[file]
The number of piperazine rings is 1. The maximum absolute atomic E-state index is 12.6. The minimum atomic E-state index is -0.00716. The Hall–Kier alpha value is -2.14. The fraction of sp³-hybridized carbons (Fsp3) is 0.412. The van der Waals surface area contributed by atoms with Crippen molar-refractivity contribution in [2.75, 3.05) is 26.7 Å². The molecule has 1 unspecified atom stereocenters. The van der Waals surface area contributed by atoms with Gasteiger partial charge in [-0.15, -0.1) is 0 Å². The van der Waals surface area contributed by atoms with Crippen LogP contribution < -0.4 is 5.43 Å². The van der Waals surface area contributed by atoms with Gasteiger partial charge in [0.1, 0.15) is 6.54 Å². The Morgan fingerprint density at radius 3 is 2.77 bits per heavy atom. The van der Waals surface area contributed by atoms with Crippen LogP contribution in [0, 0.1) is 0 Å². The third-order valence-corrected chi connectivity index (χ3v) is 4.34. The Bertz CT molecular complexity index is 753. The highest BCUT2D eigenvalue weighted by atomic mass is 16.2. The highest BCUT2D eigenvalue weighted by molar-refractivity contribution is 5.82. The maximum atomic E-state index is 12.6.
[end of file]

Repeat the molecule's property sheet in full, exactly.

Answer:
The number of piperazine rings is 1. The maximum absolute atomic E-state index is 12.6. The minimum atomic E-state index is -0.00716. The Hall–Kier alpha value is -2.14. The fraction of sp³-hybridized carbons (Fsp3) is 0.412. The van der Waals surface area contributed by atoms with Crippen molar-refractivity contribution in [2.75, 3.05) is 26.7 Å². The molecule has 1 unspecified atom stereocenters. The van der Waals surface area contributed by atoms with Gasteiger partial charge in [-0.15, -0.1) is 0 Å². The van der Waals surface area contributed by atoms with Crippen LogP contribution < -0.4 is 5.43 Å². The van der Waals surface area contributed by atoms with Gasteiger partial charge in [0.1, 0.15) is 6.54 Å². The Morgan fingerprint density at radius 3 is 2.77 bits per heavy atom. The van der Waals surface area contributed by atoms with Crippen LogP contribution in [0, 0.1) is 0 Å². The third-order valence-corrected chi connectivity index (χ3v) is 4.34. The Bertz CT molecular complexity index is 753. The highest BCUT2D eigenvalue weighted by atomic mass is 16.2. The highest BCUT2D eigenvalue weighted by molar-refractivity contribution is 5.82. The maximum atomic E-state index is 12.6.